Biological species concept
The biological species concept is the most widely accepted species concept. It defines species in terms of interbreeding. For instance, Ernst Mayr defined a species as follows:
"species are groups of interbreeding natural populations that are reproductively isolated from other such groups."
The biological species concept explains why the members of a species resemble one another, i.e. form phenetic clusters, and differ from other species.
When two organisms breed within a species, their genes pass into their combined offspring. As this process is repeated, the genes of different organisms are constantly shuffled around the species gene pool. The shared gene pool gives the species its identity. By contrast, genes are not (by definition) transferred to other species, and different species therefore take on a different appearance.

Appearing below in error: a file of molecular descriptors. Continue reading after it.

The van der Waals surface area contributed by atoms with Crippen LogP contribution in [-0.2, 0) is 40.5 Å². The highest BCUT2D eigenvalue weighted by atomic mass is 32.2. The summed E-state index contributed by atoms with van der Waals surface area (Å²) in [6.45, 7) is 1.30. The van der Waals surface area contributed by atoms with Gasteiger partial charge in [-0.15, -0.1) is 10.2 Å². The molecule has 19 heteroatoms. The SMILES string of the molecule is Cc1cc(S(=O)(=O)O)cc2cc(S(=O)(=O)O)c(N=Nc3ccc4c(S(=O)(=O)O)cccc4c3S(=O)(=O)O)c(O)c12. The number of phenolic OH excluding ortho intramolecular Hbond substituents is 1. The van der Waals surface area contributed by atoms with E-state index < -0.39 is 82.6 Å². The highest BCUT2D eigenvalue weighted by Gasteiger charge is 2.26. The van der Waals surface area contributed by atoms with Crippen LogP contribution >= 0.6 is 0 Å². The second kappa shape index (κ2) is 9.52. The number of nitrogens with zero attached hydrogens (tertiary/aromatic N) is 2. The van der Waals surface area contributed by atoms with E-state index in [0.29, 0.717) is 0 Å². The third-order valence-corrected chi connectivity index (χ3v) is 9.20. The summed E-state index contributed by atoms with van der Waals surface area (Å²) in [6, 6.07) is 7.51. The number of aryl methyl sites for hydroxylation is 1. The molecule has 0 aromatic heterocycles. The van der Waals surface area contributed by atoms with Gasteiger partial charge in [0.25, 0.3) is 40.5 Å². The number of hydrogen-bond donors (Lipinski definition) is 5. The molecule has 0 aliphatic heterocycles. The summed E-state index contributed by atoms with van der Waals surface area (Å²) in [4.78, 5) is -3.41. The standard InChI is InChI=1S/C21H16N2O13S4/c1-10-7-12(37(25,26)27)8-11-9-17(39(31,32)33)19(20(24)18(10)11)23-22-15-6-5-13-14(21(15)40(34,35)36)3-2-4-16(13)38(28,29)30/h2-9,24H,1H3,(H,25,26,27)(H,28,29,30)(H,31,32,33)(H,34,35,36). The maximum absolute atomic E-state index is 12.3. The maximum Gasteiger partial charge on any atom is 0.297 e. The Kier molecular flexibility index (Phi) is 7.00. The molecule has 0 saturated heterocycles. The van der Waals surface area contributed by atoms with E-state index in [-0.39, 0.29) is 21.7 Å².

This explanation should be compared with that given by the ecological species concept.
Interbreeding between species is prevented by isolating mechanisms.
Many biologists, including Richard Dawkins, define a species by the biological species concept.